Opposition sues poll body
The opposition Cambodia National Rescue Party (CNRP) yesterday accused three top National Election Committee officials and their accomplices of faking voter names on the electoral roll, using “fake election results” and abusing the election law. “These are criminal offenses,” senior CNRP official Kuy Bunroeun said after the lawsuit was filed at the Phnom Penh municipal court. “We are filing a complaint to find justice for the people,” he added. “The results are not acceptable.” According to final results released by the commission on Sunday Prime Minister Hun Sen’s Cambodian People’s Party won 68 seats in the July polls against 55 for the opposition.
Tokyo hangs sixth this year
A 73-year-old man convicted of murder and robbery was hanged yesterday, the nation’s sixth execution of the year. The Ministry of Justice said the hanging was carried out in Tokyo. The man had shot dead a restaurant owner in 2004, stealing his bag containing ￥400,000 (US$4,000) in cash. Tokyo executed three inmates in February and two in April. There are 132 inmates currently on death row.
UN pans refugee expulsion
At least 20,000 Burundian refugees living in Tanzania have been forcibly repatriated over the past month, UN High Commissioner for Refugees Catherine Huck said yesterday, describing a “dramatic” humanitarian situation. Close to a million refugees fled from Burundi to Tanzania when civil war broke out in 1993, and most returned voluntarily after the conflict in their country ended in 2006. However, patience appears to have run out in Tanzania, which has hosted millions of refugees over the past decades from conflicts across Africa’s Great Lakes region, and authorities have been accelerating expulsions of refugees from Burundi, Rwanda and the Democratic Republic of the Congo. Huck said trucks carrying hundreds of refugees were crossing the border each day, with many of those expelled without access to shelter or water.
Man jailed for subversion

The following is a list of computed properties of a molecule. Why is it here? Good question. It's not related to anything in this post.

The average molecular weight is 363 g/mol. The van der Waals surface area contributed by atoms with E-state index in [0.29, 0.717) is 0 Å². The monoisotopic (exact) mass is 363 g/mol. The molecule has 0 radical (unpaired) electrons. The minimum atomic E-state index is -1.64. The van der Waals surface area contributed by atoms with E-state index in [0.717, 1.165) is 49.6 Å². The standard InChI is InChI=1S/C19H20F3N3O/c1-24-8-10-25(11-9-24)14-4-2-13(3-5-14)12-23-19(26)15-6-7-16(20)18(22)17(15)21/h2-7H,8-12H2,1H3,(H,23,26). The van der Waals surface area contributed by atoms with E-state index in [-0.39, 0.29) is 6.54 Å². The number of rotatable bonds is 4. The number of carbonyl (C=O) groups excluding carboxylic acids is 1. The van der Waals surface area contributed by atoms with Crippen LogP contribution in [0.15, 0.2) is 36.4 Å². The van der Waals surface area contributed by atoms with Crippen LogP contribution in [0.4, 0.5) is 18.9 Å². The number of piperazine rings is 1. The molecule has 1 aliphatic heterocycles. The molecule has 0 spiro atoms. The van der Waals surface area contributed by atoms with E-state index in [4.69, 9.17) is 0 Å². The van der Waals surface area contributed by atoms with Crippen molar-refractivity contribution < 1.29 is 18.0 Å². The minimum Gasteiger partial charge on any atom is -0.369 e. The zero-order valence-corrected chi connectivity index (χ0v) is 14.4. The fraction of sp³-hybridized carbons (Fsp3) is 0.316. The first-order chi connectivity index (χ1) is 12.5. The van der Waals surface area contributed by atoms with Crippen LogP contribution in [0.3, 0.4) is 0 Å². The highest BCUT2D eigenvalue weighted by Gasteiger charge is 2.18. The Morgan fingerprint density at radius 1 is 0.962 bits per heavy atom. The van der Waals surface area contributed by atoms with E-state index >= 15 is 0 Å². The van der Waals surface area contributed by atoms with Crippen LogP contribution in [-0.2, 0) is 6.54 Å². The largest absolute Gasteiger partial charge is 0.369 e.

Hanoi has sentenced a former army officer to 15 years in jail for plotting to overthrow the communist regime, a court official said yesterday, in the latest crackdown on dissent. Ngo Hao, 65, who served under the US-backed regime in South Vietnam during the Vietnam War, was convicted at a trial in Phu Yen Province on Wednesday, the official said. He was accused of activities seeking a multiparty political system under the instruction of the Bloc 8406 pro-democracy movement, which is banned in the nation, media reports said.
Man freed in ‘octopus death’
The Supreme Court yesterday upheld the acquittal of a 32-year-old man sentenced to life imprisonment for murdering his girlfriend, whom he said choked to death on a live octopus. Fueled by accusations of police incompetence, the case has received wide public attention. “Indirect, circumstantial evidence is insufficient to support the charge that the accused killed the woman by suffocating her,” the court said in a statement, upholding an April ruling by an appeals court. The man, identified only as Mr Kim, checked into a motel in Incheon City with his girlfriend in April 2010 after buying two live octopuses from a restaurant. He later called reception to say his girlfriend had collapsed after eating one of them. She was taken to hospital, but died 16 days later.